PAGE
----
Dear Rabbi. A friend has asked me why a Jew has to believe in Mashiach (the Messiah) and techiat ha-meitim (the resurrection of the dead) since neither of these concepts are mentioned in the Torah. I didn’t know what to answer him. And why aren’t they mentioned? Can you help? Cheers. J. A.
Dear J. A.
First of all, who says they’re not mentioned?
Maybe they are not spelt out in words of one syllable. Nor is Tefilin, Mezuza, Rosh HaShana, cooking milk with meat and certainly not shechita. That’s why we have an Oral Torah. But I would argue that as far as these basic core beliefs are concerned, there is much, much more than an obscure hint of each in the Torah!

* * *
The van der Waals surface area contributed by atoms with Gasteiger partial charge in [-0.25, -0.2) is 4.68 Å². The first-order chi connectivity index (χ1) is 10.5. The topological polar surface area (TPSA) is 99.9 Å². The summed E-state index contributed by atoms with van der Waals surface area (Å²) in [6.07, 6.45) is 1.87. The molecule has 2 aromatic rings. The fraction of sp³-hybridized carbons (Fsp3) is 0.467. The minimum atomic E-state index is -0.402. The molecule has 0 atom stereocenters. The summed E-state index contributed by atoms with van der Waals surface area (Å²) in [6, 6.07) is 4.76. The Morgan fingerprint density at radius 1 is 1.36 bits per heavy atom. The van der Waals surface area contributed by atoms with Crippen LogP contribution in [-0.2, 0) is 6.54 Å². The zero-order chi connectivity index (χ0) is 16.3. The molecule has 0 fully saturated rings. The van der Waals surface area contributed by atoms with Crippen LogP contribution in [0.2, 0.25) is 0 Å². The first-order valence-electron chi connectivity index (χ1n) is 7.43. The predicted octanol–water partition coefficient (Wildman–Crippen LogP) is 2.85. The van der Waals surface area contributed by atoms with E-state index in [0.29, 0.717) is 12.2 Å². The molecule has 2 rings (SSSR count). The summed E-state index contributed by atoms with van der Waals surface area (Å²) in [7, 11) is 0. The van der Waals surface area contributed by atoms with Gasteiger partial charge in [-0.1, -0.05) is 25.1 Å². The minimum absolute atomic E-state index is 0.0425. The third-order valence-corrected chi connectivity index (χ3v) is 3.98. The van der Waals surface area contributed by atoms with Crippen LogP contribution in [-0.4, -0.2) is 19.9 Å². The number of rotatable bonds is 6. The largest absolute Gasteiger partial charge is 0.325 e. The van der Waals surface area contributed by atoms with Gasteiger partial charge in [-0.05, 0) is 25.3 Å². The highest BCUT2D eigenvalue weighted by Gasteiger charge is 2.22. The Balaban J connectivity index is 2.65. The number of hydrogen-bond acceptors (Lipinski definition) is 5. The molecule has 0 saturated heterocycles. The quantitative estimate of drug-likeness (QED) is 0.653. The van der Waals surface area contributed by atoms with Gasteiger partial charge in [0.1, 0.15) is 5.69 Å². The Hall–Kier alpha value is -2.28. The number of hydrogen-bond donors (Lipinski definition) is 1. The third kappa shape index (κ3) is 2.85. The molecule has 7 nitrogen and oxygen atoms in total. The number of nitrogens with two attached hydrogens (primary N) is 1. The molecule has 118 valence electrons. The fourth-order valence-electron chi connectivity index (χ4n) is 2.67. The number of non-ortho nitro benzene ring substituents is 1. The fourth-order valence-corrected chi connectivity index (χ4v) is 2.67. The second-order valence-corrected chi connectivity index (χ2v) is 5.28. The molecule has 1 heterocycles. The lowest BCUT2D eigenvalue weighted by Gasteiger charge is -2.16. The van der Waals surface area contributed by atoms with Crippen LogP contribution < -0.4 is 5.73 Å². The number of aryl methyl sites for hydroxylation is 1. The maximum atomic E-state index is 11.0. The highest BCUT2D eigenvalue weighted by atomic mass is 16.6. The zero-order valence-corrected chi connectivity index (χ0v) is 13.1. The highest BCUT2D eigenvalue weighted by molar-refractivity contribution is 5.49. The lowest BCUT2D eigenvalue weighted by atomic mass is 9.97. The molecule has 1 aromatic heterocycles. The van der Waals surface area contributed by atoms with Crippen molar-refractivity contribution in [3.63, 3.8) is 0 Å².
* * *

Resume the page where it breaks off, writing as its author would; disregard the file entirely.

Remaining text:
Firstly, Mashiach. (1) Genesis 49:10 states: The sceptre shall not depart from [the tribe of] Judah, nor the ruler’s staff from beneath his feet until Shilo will arrive, and to him nations will assemble. Much commentary has been written on the meaning of the word Shilo, but by far the most telling comment is that of the Baal haTurim (1269-1343) who observes that the gematria (358) of the phrase “until Shilo will arrive” – יבא שילה – is identical with that of משיח (Mashiach). Coincidence? I wonder what the odds are that a phrase widely interpreted in context (explicitly translated as such by the ancient Aramaic Targum Onkelos) as alluding to Mashiach also turns out to share the same numerical value! (2) Numbers 24:17 proclaims: I see him but not now; I behold him but not near. A star shall step forth from [the seed of] Jacob and a sceptre-bearer shall rise from Israel … and transfix the children of Seth [i.e. all humanity]. If this inspired vision of Bilaam isn’t a Messianic prophecy, what is? (3) Deuteronomy.18:15 sees Moses declare: A prophet from your midst, from your brethren, like me, will G-D your G-d establish for you and you will listen to him. Who is this prophet? The penultimate verse of the Torah (Deut 34:10) states There has not yet arisen in Israel a prophet like Moses. So we are evidently looking to a future figure who will approximate Moses in level of greatness. (See Rambam, Teshuva 9:2). Obviously he will need to be a prophet who will uphold the Torah in its entirety as Deuteronomy 28:26 issues a curse on anyone who “does not uphold all the words of this Torah to fulfil them”, and it is inconceivable that Mashiach should be subject to a Divine curse. (4) Deut 30:4 declares: If and when your diaspora will be at the “ends of the heavens”, from there G-D your G-D will gather you and from there He will collect you …[and] bring you to the Land which your ancestors possessed, and you shall [again] possess it!. It is reasonable to suppose, especially in the light of Deut 18:15 cited above, that just as our first, Egyptian, exile was redeemed through the agency of G-D’s prophet, Moses, so the ultimate exile will be redeemed through a prophet “like” Moses, i.e. Mashiach!